Iraq

Iraqi Leadership: Tensions Exacerbate the Difficult Road Ahead.

Author: Emilio Giuliani / Muftah

Amidst an increasingly dire security crisis, Iraq’s national leadership continues to struggle with internal grievances and disagreements over the best way to move the country forward. From debates over federalism to arguments over who is to blame for Iraq’s rise in sectarian violence, the country’s top leaders are failing above all else to set a positive example. Instead of focusing on shared goals, Iraq’s political leaders remain preoccupied with their differences, a typical feature of inefficient politics. This inability to unite ideologically reflects wider sectarian divisions facing the population as a whole.

The growing wave of violence plaguing Iraq has become an increasingly pressing issue, particularly since extremist insurgents from the Islamic State of Iraq and the Levant (ISIL), the jihadi group that was recently disavowed by al-Qaida, gained significant control over the western cities of Ramadi and Fallujah in recent months. The Iraqi government and local tribes are currently mounting a counter offensive against ISIL but the relative success of the group thus far has been unprecedented. The precarious situation in the Sunni dominated Anbar province where Ramadi and Fallujah are located underscores a national deterioration in security that is not slowing down. In January 2014, the death toll in Iraq was estimated to be at least triple that of January 2013.

It is clear that political reconciliation is a necessary precondition for ending Iraq’s seemingly never-ending cycle of sectarian conflict. But, incessant infighting among Iraq’s leadership only serves to exacerbate any effort toward an efficient and lasting resolution.

The good news is that reconciliation is not completely implausible, particularly since competing political parties continue to participate in government. The two largest blocs in government, the ruling State of Law Coalition and the secular Iraqiya list, are expected to somewhat dissolve in the upcoming parliamentary elections slated for April 30th. This will result in the formation of smaller, more cohesive parties instead of the current broad and fragile alliances between different ideological groups. The elections may fall on more sectarian lines, but it will push the most effective and long-sighted candidates to seek to win favor from voters beyond their base. Looking forward, the Iraqi leadership should expedite its reconciliation efforts with all those parties willing to make political concessions for the sake of lasting stability and peace.

While trying to combat increasing sectarianism and violence inside the country, Iraqi Prime Minister Nouri al-Maliki has faced pressures, from inside and outside the country, that have further complicated efforts to resolve these problems. Internationally, Maliki has been caught between developing greater ties with the United States and building a relationship with neighboring Iran. Domestically, the prime minister, who is Shi’a, has faced sectarian-fueled criticisms from Iraq’s Sunni leaders.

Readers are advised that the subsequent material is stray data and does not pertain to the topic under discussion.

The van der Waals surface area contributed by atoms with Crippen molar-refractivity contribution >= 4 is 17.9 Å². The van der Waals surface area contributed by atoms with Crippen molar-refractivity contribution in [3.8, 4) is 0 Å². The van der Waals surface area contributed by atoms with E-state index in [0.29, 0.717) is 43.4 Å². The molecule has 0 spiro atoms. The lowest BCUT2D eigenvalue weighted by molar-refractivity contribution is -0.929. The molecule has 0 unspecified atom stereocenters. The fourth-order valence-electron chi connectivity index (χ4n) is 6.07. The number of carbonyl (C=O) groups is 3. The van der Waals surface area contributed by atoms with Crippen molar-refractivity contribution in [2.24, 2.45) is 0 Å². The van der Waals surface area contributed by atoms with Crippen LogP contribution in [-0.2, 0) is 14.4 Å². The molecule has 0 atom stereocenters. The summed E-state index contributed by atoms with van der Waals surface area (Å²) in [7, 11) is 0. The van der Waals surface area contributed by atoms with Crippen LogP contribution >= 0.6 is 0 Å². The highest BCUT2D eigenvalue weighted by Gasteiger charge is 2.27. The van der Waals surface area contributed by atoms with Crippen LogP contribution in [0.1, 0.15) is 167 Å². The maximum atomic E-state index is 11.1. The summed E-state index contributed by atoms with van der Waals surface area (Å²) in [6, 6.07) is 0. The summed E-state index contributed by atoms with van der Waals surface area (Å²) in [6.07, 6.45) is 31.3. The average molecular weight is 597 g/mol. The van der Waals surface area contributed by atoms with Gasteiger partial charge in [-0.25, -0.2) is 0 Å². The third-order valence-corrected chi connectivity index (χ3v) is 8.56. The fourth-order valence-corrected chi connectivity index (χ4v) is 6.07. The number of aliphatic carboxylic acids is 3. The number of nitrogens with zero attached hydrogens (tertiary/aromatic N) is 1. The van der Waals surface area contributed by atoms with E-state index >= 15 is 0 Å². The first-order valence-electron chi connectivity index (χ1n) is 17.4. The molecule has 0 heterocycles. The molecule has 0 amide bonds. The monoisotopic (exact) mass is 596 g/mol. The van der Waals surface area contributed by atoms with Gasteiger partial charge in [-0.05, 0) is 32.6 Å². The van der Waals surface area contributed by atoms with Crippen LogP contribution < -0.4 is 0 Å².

These two issues are intimately connected, as the Iraqi government continues to seek help from the U.S. government to deal with increasing violence inside the country. At the same time, uniting Iraq’s divided Shia and Sunni leaders is key to helping combat insurgent groups. The Iraqi government’s legitimacy domestically depends heavily on marginalizing extremist groups like ISIL while continuing to cooperate and work with the Sunni community at large.

Maliki and other top leaders in the Iraqi cabinet have continued to request additional resources from the United States to fight insurgents while simultaneously affirming they would reject any kind of foreign troop presence in the country. But, Maliki has also been criticized by the United States for ignoring the Iranian resources, weapons, and fighters passing through Iraqi airspace on their way to Syria to help bolster Bashar al-Assad’s regime. Resolving the government’s interest in building ties with Iran with its need for US support to combat terrorist groups will be key in moving the country forward.

On January 23rd, the Speaker of the Council of Representatives, Iraq’s highest-ranking Sunni official, Osama al-Nujaifi, visited the United States to discuss Iraq’s deteriorating security situation and to appeal for further assistance from the United States and the international community. Nujaifi’s comments on the pressing security situation in western Iraq and ongoing political disagreements among top tier Iraqi politicians revealed the tension and sense of urgency present amongst the Iraqi leadership.

Nujaifi acknowledged government shortcomings in moving the state forward but laid much of the blame on the current administration and Maliki’s ruling Dawa party, a Shia political group. Nujaifi contended that broken promises to Sunni tribes and the failure to facilitate discussion on greater autonomy for the western provinces were the root causes of the country’s ongoing political instability.